Be The Change

Recently I had a bit of a harangue on a closed forum on Facebook about facing racist attitudes everyday, all the time and how identifying someone with their religion or ethnicity as a lead in to a story reduces the person to a singular thing. Yet. I know, as any other diasporic non-white ethnic, that stereotypes can be positive too. It is how we negotiate that within ourselves and project it to the rest of the world that matters. I have pointed out many times how government created agencies that work to supposedly perpetuate and empower ethnic communities only maintain the hierarchy via food, dance, exotica, otherness and getting white people to tell us what we are. Or do research that does not mean anything to us. One moment Asians are well perceived by mainstream and the next moment not. This ‘they-love-Asians’ report and this ‘they-actually-know-very-little-about-Asians’ very clearly show what a waste time the Diwali and Lantern Festivals have been. But this is not another rant about Asia:NZ Foundation. 😉 Done plenty of those here, here and here. On the other hand I keep looking for whether and how this daily negotiation is expressed to the world. That fine balance between being a tax paying model minority and cheap labourers who are bad drivers. How the world perceives the Asian diaspora is up to us, how we project ourselves. The answer is within the community. So when a group of young professionals like Future Dragonz decide to have an event  it is, like, hallelujah.

 

 

Young Chinese professionals, on the face of it, would be the classic model minority stereotype. Highly qualified lawyers, accountants, engineers, doctors, entrepreneurs…I know ‘coz I’ve hung out with them, I was at the launch in 2010.   Then why would they bother to challenge that? It is good to be a highly qualified professional. Because it does not mean the stereotype of the bad driver will go away! Because it does not mean jobs will be be easy to find! Because it does not mean the artists and the creatives will be recognised!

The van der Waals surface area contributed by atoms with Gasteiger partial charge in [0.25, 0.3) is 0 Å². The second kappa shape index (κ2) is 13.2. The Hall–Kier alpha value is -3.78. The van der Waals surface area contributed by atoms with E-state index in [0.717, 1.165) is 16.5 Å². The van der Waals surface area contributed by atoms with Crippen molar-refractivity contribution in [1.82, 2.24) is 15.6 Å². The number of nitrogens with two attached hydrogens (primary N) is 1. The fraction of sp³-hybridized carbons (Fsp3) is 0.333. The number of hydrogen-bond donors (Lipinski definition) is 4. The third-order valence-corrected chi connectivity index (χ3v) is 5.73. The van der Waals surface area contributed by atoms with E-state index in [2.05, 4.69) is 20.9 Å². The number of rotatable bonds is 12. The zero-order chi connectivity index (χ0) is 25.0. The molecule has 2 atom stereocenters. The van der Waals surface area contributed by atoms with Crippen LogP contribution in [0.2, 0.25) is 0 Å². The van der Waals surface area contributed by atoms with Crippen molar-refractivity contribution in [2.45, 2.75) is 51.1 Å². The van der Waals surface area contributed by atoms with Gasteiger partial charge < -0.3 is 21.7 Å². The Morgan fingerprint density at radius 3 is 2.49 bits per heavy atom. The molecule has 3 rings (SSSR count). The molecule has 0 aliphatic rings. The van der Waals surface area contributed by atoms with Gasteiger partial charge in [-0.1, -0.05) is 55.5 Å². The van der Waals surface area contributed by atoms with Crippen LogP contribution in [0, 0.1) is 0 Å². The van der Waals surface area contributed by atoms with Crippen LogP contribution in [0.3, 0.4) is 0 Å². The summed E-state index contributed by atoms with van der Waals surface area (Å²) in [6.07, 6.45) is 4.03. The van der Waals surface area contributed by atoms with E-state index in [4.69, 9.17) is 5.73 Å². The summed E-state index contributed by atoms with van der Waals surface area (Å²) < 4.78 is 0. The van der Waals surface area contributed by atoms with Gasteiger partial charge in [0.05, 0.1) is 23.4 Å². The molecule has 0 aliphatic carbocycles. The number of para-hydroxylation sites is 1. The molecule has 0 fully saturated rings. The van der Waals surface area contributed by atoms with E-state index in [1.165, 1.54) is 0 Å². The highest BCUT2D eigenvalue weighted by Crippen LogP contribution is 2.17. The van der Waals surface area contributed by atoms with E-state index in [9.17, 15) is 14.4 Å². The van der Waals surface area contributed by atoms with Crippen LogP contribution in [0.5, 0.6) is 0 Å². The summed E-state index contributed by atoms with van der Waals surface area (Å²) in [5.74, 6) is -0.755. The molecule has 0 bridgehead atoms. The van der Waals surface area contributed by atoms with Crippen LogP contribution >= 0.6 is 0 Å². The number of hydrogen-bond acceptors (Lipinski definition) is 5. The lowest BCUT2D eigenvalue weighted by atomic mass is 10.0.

This particular event was inspired by a discussion at the Museum Of Chinese in America The Yin And Yang Of Contemporary Asian American Culture. While this discussion was on a larger scale because America is larger than New Zealand, the topic has global resonance. I don’t really want to go on and on about it.

Contemporary diasporic existence, whether they are fourth-fifth generation Asian or recently migrated in global, transnational times, is different from those gold miners, rail gang, fruit shop, potato farmer images that the Western world still harbours. Or even the pictures from the native country. Diasporic lives encompass multiple identities that move and switch easily from one to another, being Asian, being Kiwi and all in between. We can play on being the other and yet not. Very easy to do so but we also need to and should have critical discourse that we drive. That is the only way because we know that we are the change! It is of interest to me, never mind I am Indian. One of my identities is a global, transnational, diasporic citizen.

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